4. “I’ve mentioned before that strangers feel empowered to hug Elanor, touch her, offer her candy…things that would have far more high strung parents in the US calling for police.”
    “I like that strangers in Singapore are looking out for my daughter and teaching her that most people in this world have good intentions.”

    –> That’s so nice to hear. It’s funny, though, because we are generally a not-so-warm people when it comes to social interaction with adults. Even handshakes can get awkward!

    ” That’s the sort of attitude I aspire to, but often fail at ”

    –> I am sorry that you had to experience such poor service. Singaporeans have never been known for their customer service, much less things like client etiquette and privacy issues. 😦

    Yet I hope that you won’t have the same attitude as the Aussie lady, because expats in any country who say that aren’t usually the ones who accept it. Most of them really mean ‘it is just the way things are in this KIND of country, etc.’. That’s just my opinion. You have every right to demand for privacy, even if it is not the way things are done around here. As a foreigner the privacy that you are used to may not exist but as a customer and patient it still stands that you should be served the way you feel comfortable with!

    • Crystal says:

      I find that people are weirded out when I offer my hand to shake. Is there a better option that’s more respectful locally? I’ve been keeping an eye out but have yet to see people doing an alternative that’s appropriate in professional/first meet settings.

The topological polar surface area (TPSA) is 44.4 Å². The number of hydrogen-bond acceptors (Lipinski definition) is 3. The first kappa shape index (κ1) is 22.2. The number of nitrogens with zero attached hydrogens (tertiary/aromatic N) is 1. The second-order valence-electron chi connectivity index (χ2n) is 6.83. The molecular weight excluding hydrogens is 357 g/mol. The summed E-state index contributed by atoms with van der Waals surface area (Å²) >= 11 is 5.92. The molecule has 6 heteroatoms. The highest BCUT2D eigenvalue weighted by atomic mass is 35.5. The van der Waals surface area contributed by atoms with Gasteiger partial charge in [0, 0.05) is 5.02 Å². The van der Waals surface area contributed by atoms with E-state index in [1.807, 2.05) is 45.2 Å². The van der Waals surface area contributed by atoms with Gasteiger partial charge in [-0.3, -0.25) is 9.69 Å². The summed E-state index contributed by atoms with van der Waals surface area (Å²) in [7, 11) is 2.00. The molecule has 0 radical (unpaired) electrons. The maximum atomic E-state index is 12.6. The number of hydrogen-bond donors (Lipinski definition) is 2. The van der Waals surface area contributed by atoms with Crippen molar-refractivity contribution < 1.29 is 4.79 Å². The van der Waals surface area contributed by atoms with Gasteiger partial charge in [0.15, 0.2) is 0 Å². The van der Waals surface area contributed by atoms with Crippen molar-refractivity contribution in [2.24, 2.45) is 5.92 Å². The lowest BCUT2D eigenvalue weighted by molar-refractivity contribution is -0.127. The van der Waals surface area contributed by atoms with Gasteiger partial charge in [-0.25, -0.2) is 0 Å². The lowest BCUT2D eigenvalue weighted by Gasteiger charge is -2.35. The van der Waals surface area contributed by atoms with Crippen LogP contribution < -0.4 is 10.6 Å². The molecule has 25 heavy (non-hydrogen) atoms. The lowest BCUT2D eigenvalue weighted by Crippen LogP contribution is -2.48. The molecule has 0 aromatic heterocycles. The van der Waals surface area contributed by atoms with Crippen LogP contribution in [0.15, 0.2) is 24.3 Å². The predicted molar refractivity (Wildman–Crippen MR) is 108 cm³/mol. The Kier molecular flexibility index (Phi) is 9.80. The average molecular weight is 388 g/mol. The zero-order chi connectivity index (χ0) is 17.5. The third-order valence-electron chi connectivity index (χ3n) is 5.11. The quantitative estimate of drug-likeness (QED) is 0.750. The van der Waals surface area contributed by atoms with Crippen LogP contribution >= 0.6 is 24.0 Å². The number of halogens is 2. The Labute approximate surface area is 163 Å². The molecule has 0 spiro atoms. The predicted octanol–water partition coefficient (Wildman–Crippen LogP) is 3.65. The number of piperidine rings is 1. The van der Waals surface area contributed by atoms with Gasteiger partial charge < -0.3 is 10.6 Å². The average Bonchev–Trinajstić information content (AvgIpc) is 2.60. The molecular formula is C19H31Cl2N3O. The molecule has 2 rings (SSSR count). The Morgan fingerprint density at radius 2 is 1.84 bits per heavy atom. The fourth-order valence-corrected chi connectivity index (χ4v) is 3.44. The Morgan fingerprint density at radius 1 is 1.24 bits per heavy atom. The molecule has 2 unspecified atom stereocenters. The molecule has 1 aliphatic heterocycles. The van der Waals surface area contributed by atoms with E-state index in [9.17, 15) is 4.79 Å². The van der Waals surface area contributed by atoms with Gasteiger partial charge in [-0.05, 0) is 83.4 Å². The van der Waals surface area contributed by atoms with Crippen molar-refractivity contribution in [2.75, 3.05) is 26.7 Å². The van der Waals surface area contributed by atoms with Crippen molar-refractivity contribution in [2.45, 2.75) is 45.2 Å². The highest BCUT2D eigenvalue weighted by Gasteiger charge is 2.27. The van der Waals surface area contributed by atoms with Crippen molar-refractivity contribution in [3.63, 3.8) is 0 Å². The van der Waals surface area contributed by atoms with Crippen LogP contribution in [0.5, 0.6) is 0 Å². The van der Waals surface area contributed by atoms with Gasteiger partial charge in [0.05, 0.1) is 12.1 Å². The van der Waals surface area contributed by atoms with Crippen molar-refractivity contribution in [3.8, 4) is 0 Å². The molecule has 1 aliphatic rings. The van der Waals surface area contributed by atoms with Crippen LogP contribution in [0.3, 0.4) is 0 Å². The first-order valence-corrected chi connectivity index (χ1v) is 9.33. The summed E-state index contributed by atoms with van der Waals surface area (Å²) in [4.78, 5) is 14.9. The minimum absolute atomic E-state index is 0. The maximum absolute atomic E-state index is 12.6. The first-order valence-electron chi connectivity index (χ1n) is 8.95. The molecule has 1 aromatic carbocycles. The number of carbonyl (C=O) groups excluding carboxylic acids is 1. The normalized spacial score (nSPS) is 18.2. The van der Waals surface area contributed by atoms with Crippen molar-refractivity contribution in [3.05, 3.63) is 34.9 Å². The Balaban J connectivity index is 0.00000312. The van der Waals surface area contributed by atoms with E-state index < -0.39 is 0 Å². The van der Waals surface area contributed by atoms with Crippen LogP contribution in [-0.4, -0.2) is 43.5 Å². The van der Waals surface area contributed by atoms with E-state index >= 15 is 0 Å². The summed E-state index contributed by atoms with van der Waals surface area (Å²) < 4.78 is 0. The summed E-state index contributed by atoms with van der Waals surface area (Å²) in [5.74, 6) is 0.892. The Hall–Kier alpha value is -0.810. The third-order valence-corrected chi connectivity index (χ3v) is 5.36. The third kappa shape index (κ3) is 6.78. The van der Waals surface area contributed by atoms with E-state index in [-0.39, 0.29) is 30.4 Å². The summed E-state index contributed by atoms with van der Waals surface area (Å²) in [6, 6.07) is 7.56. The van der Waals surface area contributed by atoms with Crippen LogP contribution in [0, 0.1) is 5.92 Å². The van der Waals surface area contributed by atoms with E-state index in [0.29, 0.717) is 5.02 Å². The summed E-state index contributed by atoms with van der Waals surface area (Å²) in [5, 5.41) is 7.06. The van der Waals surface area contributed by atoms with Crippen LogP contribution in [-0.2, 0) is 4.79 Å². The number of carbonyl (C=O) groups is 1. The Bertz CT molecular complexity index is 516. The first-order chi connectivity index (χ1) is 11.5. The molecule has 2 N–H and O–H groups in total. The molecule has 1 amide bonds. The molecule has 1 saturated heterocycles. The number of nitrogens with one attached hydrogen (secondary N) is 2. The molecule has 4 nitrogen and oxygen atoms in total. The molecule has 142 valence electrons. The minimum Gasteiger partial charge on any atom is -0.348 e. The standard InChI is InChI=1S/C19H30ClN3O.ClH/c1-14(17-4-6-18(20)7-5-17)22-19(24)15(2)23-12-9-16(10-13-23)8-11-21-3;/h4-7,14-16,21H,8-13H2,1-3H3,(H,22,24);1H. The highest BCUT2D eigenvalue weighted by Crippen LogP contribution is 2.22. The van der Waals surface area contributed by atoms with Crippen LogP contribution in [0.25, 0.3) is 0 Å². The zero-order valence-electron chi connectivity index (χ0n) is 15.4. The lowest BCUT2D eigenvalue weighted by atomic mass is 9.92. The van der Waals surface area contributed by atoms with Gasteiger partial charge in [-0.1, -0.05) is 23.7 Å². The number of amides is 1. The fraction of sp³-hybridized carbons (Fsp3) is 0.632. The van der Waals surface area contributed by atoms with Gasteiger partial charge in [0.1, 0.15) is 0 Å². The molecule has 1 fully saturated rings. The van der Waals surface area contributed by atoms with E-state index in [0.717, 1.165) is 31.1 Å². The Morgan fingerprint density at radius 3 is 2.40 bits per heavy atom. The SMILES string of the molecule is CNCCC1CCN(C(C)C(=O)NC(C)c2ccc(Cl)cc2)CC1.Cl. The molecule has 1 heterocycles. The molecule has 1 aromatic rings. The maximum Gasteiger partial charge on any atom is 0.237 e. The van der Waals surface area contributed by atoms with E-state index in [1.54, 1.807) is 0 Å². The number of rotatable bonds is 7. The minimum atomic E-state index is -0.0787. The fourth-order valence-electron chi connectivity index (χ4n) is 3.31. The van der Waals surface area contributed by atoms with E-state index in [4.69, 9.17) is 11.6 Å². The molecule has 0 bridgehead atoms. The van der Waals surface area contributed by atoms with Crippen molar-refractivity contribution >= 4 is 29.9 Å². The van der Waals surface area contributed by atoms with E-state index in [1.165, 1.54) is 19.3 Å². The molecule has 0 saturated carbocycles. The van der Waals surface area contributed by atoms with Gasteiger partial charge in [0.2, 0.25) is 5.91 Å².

The longer I’ve been here, the more I’ve learned how to play the game. That I can get a private discussion if I just ask for it. I’ve gotten much better at asking for what I think I need and trying to work from there. Of course, I sometimes fail as in this morning when we were trying to figure out a room situation for Rhiannon at KK, and they wanted to put her in a 4 bed room…I had difficulty getting them to understand that I wasn’t trying to be an elitist American expat–that I was genuinely fearful of Rhiannon’s already fragile health in a room with 3 other sick kids, given her age and everything. The most useful phrase I’ve made myself keep repeating in situations like that is “I think we’re miscommunicating” and trying to explain again.

      I agree that there is a slight “those” countries overtone in a statement like that. At the same time there are things that I just have learned to accept about Singapore…just as workmen in the US will give you a window for when they’ll arrive and then arrive late, in Singapore they give you a day and show up whenever they show up–early/late/whatever. Neither is optimal, both are just the way things are. Just as there are “rules” in the US that you worth with, I’ve learned to work with things like if I want ice in my beverage I’m going to have to specify if I’m at a certain type of restaurant (ie not western, and even then, sometimes), that substituting food or asking for an exemption is not going to get you very far in SG, and that you should accept taxi uncle wisdom and not argue with him.